With Fly.io, you can get your app running globally in a matter of minutes, and with LiteFS, you can run SQLite alongside your app! Now we’re introducing LiteFS Cloud: managed backups and point-in-time restores for LiteFS. Try it out for yourself!
My favorite part about building tools is discovering their unintended uses. It’s like starting to write a murder mystery book but you have no idea who the killer is!
History is filled with examples of these accidental discoveries: WD-40 was originally used to protect ICBMs from rust and now it fixes your squeaky doorknob. Bubble wrap was originally sold as wallpaper and now it protects your Amazon packages.
When we started writing LiteFS, a distributed SQLite database, we thought it would be used to distribute data geographically so users in, say, Bucharest see response times as fast as users in San Jose. And for the most part, that’s what LiteFS users are doing.
But we discovered another unexpected use: replacing the API layer between services with SQLite databases.
How it started
In the early days of LiteFS development, we wanted to find a real-world test bed for our tool so we could smoke out any bugs that we didn’t find during automated tests. Part of our existing infrastructure is a program called Corrosion that gossips state between all our servers. Corrosion tracks VM statuses, health checks, and a plethora of other information for each server and communicates this info with other servers so they can make intelligent decisions about request routing and VM placement. Corrosion keeps a fast, local copy of all this data in a SQLite database.
So we set up a Corrosion instance that also ran on top of LiteFS. This helped root out some bugs but we also found another use for it: making Corrosion accessible to our internal services.
Shipping the kitchen sink
The typical approach to making data available between services is to spend weeks designing an API and then building a service around it. Your API design needs to take into account the different use cases of each consuming service so that it can deliver the data it needs efficiently. You don’t want your clients making a dozen API calls for every request!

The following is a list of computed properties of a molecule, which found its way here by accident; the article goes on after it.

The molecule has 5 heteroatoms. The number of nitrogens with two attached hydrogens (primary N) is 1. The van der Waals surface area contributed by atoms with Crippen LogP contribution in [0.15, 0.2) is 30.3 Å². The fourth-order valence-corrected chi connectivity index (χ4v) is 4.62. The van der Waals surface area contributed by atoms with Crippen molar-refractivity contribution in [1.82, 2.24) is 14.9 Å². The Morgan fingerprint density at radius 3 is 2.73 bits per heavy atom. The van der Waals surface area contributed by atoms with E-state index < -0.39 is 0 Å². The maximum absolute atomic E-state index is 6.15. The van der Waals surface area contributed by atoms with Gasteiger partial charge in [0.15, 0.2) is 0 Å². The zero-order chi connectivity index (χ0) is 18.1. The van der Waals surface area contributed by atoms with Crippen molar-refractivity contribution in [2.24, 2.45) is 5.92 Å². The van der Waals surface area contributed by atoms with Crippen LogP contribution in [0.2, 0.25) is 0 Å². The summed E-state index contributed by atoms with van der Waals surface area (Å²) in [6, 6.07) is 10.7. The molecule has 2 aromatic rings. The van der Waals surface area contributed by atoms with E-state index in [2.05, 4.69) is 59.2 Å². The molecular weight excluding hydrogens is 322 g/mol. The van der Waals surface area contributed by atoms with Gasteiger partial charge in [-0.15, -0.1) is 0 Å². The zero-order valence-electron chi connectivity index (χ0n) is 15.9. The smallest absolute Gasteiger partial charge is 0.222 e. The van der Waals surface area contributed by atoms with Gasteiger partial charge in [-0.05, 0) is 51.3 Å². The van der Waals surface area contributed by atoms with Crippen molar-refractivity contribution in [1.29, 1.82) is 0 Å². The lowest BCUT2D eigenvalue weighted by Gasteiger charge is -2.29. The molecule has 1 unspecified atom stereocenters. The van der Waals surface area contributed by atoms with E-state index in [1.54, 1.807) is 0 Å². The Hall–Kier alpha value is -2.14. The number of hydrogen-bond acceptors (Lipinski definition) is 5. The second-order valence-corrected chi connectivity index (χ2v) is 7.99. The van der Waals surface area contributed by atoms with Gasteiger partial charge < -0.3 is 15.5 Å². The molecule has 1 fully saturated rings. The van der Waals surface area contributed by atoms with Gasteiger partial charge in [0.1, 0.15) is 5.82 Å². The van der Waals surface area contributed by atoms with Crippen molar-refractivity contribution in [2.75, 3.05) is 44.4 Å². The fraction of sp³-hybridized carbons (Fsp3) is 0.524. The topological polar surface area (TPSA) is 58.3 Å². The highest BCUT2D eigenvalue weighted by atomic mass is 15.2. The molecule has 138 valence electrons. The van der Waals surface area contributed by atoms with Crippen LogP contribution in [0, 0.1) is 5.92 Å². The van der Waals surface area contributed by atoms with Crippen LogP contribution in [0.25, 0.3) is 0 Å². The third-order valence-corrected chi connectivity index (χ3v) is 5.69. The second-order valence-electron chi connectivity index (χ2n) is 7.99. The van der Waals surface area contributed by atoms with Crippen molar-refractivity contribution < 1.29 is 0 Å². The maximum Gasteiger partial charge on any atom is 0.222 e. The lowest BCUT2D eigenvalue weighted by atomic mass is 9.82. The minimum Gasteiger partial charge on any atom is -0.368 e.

A different approach is to skip the API design entirely and just ship the entire database to your client. You don’t need to consider the consuming service’s access patterns as they can use vanilla SQL to query and join whatever data their heart desires. That’s what we did using LiteFS.
While we could have set up each downstream service as a Corrosion node, gossip protocols can be chatty and we really just needed a one-way stream of updates. Setting up a read-only LiteFS instance for a new service is simple—it just needs the hostname of the upstream primary node to connect to:
And voila! You have a full, read-only copy of the database on your app.
Moving compute to the client
API design is notoriously difficult as it’s hard to know what your consuming services will need. Query languages such as GraphQL have even been invented for this specific problem!
However, GraphQL has its own limitations. It’s good for fetching raw data but it lacks built-in aggregation & advanced querying capabilities like windowing. GraphQL is typically layered on top of an existing relational database that uses SQL. So why not just use SQL?
Additionally, performing queries on your service means that you need to handle multiple tenants competing for compute resources. Managing these tenants involves rate limiting and query timeouts so that no one client consumes all the resources.
By pushing a read-only copy of the database to clients, these restrictions aren’t a concern anymore. A tenant can use 100% of its CPU for hours if it wants to. It won’t adversely affect any other tenant because the query is running on its own hardware.
So what’s the downside?
There’s always trade-offs with any technology and shipping read-only replicas is no different. One obvious limitation of read-only replicas is that they’re read-only. If your clients need to update data, they’ll still need an API for those mutations.
A less obvious downside is that the contract for a database can be less strict than an API. One benefit to an API layer is that you can change the underlying database structure but still massage data to look the same to clients. When you’re shipping the raw database, that becomes more difficult. Fortunately, many database changes, such as adding columns to a table, are backwards compatible so clients don’t need to change their code. Database views are also a great way to reshape data so it stays consistent—even when the underlying tables change.
Finally, shipping a database limits your ability to restrict access to data. If you have a multi-tenant database, you can’t ship that database without the client seeing all the data. One workaround for this is to use a database per tenant. SQLite databases are lightweight since they are just files on disk. This also has the added benefit of preventing queries in your application from accidentally fetching data across tenants.
Where do we take this next?
While this approach has worked well for some internal tooling, how does this look in the broader world of software? APIs are likely stick around for the foreseeable future so providing read-only database replicas make sense for specific use cases where those APIs aren’t a great fit.
Imagine being able to query all your Stripe data or your GitHub data from a local database. You could join that data on to your own dataset and perform fast queries on your own hardware.
While companies such as Stripe or GitHub likely colocate their tenant data into one database, many companies run an event bus using tools like Kafka which could allow them to generate per-tenant SQLite databases to then stream to customers.
Pushing queries out to the end user has huge benefits for both the data provider & the data consumer in terms of flexibility and power.